The above statistics speak to a much deeper history of systemic bias and discrimination toward people from all these underrepresented groups.
Definition A bias is an inclination in favor of or against a particular person or group based on factors such as race, ethnicity, age, educational prestige, appearance, and so on. As a type of observational error, bias leads to unfair and ineffective outcomes when it affects decision-making. Bias can operate systematically where an individual’s decision-making is persistently affected or on a systemic basis where a process or group dynamic produces biased decisions. Explicit biases (or conscious biases) are inclinations about particular people or groups that an individual has and is aware of. Implicit biases (or unconscious biases) are inclinations based on subconscious associations that influence our decisions without us being aware of them.*
Biases are a kind of mental shortcut; rather than treating everyone as a complex individual, we pick factors by which to group them and assign that group certain expectations, with no evidence that those expectations are borne out in individual behavior. Implicit or unconscious biases are especially difficult to deal with because we don’t know that we have them, and they may even contradict the views we consciously hold. For example, a group of physicians may not consciously believe that Black patients feel less pain than white patients, but nevertheless recommend less pain medication for their Black patients experiencing the same injury as their white patients.*
There are many types of unconscious bias that affect people in general, and thus also affect hiring processes. Harvard developed a free online tool called the Implicit Association Test (IAT) to help people become more aware of their unconscious biases.
But there are plenty of conscious biases as well. For example, an overreliance on traditional academic pedigrees when screening for candidates vastly favors people who could afford a costly education and had access to resources and networks as a young person. We cover more biases throughout this section to help raise awareness and to provide practical suggestions on how to discuss and combat them in your organization.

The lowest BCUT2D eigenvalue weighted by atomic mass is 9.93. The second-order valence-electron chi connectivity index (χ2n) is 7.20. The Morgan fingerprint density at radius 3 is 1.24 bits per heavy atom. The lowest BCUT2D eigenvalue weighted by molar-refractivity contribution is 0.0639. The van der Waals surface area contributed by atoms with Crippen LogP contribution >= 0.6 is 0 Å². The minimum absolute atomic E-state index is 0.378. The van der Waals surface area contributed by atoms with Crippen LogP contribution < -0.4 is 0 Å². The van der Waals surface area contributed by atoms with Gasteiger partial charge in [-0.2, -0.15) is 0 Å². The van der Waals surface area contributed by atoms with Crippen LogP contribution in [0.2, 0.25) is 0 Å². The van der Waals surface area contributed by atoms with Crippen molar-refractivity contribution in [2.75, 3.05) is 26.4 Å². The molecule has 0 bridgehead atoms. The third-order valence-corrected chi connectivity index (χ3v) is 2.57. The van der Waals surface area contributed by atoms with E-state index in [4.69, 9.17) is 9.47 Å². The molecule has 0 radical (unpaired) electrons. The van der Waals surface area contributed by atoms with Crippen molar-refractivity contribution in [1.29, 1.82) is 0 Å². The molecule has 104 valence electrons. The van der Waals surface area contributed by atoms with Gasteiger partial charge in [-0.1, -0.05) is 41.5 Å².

Systemic bias and discrimination are a broad problem that affects not just recruiting and hiring, but also people’s willingness to remain in a given industry that does not represent them or treat them fairly. The Kapor Center’s landmark Tech Leavers Study reported in 2017 that nearly 40% of people who left the tech industry cited “unfairness or mistreatment” as the major reason they left, with men of color the most likely to leave due to mistreatment; 78% reported having experienced unfair treatment. In 2016, the departure rate for women was 41%—more than twice that of men, which was 17%.*
Underrepresented men and women of color experience stereotyping at twice the rate of their white and Asian peers, while LGBTQ+ tech leavers report bullying and public humiliation at significantly higher rates than other underrepresented groups. However, 62% of tech leavers said they would have stayed had their employer made efforts to create a more inclusive work environment.
Along with the negative consequences for candidates and employees, homogeneous and inequitable, unfair work environments also pose significant risks to organizations.* The Tech Leavers Study concluded that the industry stands to lose more than $16B per year in employee replacement costs.* Companies also may face backlash and negative brand associations for not dealing with potentially harmful features and unforeseen consequences of their products.*** For example, Facebook’s “real name” policy—which failed to realize the importance of privacy concerns of people from marginalized groups—was so controversial there’s an extensive Wikipedia page about it. When Twitter was in the running for acquisition, a number of potential buyers apparently balked at the company’s inability to deal with the harassment issues on its platform.
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